How to Replace Knob and Tube Wiring Without Tearing Down Walls

Overview of Knob and Tube Wiring

Knob and tube wiring was commonly installed in homes built before 1950. It consists of individual wires that are run through the wall cavities and held in place with ceramic knobs. The wires are not bundled together like modern electrical cables, and they lack a ground wire.

While knob and tube wiring was suitable for the electrical needs of the time, it does not meet today's safety standards and cannot handle the increased power demands of modern appliances and electronics. Replacing knob and tube wiring usually requires tearing open walls to access and remove the old wiring. However, there are some methods that allow you to replace knob and tube wiring without major demolition.


Before beginning any electrical project, make sure to turn off the power at the main breaker panel. Verify power is off by testing outlets with a non-contact voltage tester. Have a qualified electrician inspect your existing knob and tube wiring to determine if any parts can be reused safely. They may also be able to provide advice on the best approach for your specific situation.

Assemble all necessary materials - new NM electrical wire, wire staples, wire nuts, junction boxes, conduit, and tools like a fish tape. Check local building codes for any requirements regarding replacement wiring methods. Inform your insurance company of the project if your policy requires it.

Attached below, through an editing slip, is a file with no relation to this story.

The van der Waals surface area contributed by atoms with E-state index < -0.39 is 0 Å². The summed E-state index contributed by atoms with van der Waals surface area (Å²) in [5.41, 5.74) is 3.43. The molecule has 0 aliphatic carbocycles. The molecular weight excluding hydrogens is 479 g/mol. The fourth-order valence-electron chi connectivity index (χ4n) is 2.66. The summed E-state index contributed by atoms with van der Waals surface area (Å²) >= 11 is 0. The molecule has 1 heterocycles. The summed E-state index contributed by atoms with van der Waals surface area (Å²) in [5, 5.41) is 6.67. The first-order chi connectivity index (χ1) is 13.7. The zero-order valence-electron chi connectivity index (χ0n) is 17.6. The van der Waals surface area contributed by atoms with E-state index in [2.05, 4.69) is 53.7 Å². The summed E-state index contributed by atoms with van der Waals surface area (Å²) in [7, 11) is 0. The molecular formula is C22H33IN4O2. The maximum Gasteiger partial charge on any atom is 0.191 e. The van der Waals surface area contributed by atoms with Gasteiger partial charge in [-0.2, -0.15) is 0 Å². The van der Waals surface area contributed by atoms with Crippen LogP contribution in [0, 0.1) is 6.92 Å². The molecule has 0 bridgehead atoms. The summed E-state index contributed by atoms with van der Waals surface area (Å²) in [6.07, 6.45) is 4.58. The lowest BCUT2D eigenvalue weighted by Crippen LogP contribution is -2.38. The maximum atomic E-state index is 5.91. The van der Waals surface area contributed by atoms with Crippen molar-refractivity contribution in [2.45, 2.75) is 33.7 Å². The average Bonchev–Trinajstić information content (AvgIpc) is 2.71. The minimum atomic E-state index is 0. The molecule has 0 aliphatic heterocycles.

Running New Wiring Through Walls

One method is to run the new wiring through the existing wall cavities without removing any drywall. This takes some finesse and patience but avoids major demolition:

This works best for straight vertical and horizontal runs. It may be challenging for complex circuit routes or accessing awkward areas. The amount of new wiring run this way is also limited by the filled wall cavities.

Fishing Wiring Down Interior Walls

For upper floor rooms, one option is dropping the replacement wiring down through interior wall cavities from the attic above:

This avoids exterior walls or complex horizontal runs. But it still requires drilling holes in the ceiling and patching afterwards. Carefully dodging plumbing vent stacks and other obstructions in the walls is key.

Surface-Mounted Wiring

If the walls have adequate concealment, it may be possible to run some or all of the new wiring externally through conduit or plastic raceways:

This allows access to wiring without demolishing walls, but it results in visible surface wiring. It works best in unfinished basements or attics.


While challenging, knob and tube wiring can often be replaced without opening up walls in a major way. This requires careful planning, strategic access points, and a degree of luck in navigating existing obstructions. A qualified electrician can determine if any of the old wiring can remain, guide you through the most efficient approach, ensure code compliance, and provide a safe installation.